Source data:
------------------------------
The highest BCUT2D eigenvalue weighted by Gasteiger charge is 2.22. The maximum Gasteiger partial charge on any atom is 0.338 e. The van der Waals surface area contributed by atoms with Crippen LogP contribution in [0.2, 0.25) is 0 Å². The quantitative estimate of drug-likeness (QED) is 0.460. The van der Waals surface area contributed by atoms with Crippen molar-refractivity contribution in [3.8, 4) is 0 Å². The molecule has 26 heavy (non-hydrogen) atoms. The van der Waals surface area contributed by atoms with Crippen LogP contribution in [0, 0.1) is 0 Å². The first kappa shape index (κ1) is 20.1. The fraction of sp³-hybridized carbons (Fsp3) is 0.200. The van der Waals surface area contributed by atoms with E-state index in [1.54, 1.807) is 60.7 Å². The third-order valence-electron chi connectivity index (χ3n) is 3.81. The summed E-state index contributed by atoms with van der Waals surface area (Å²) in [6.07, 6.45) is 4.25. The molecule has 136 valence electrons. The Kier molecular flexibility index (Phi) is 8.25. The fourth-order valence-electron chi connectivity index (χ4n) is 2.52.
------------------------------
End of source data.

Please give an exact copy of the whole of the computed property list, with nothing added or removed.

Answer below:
The highest BCUT2D eigenvalue weighted by Gasteiger charge is 2.22. The maximum Gasteiger partial charge on any atom is 0.338 e. The van der Waals surface area contributed by atoms with Crippen LogP contribution in [0.2, 0.25) is 0 Å². The quantitative estimate of drug-likeness (QED) is 0.460. The van der Waals surface area contributed by atoms with Crippen molar-refractivity contribution in [3.8, 4) is 0 Å². The molecule has 26 heavy (non-hydrogen) atoms. The van der Waals surface area contributed by atoms with Crippen LogP contribution in [0, 0.1) is 0 Å². The first kappa shape index (κ1) is 20.1. The fraction of sp³-hybridized carbons (Fsp3) is 0.200. The van der Waals surface area contributed by atoms with E-state index in [1.54, 1.807) is 60.7 Å². The third-order valence-electron chi connectivity index (χ3n) is 3.81. The summed E-state index contributed by atoms with van der Waals surface area (Å²) in [6.07, 6.45) is 4.25. The molecule has 136 valence electrons. The Kier molecular flexibility index (Phi) is 8.25. The fourth-order valence-electron chi connectivity index (χ4n) is 2.52.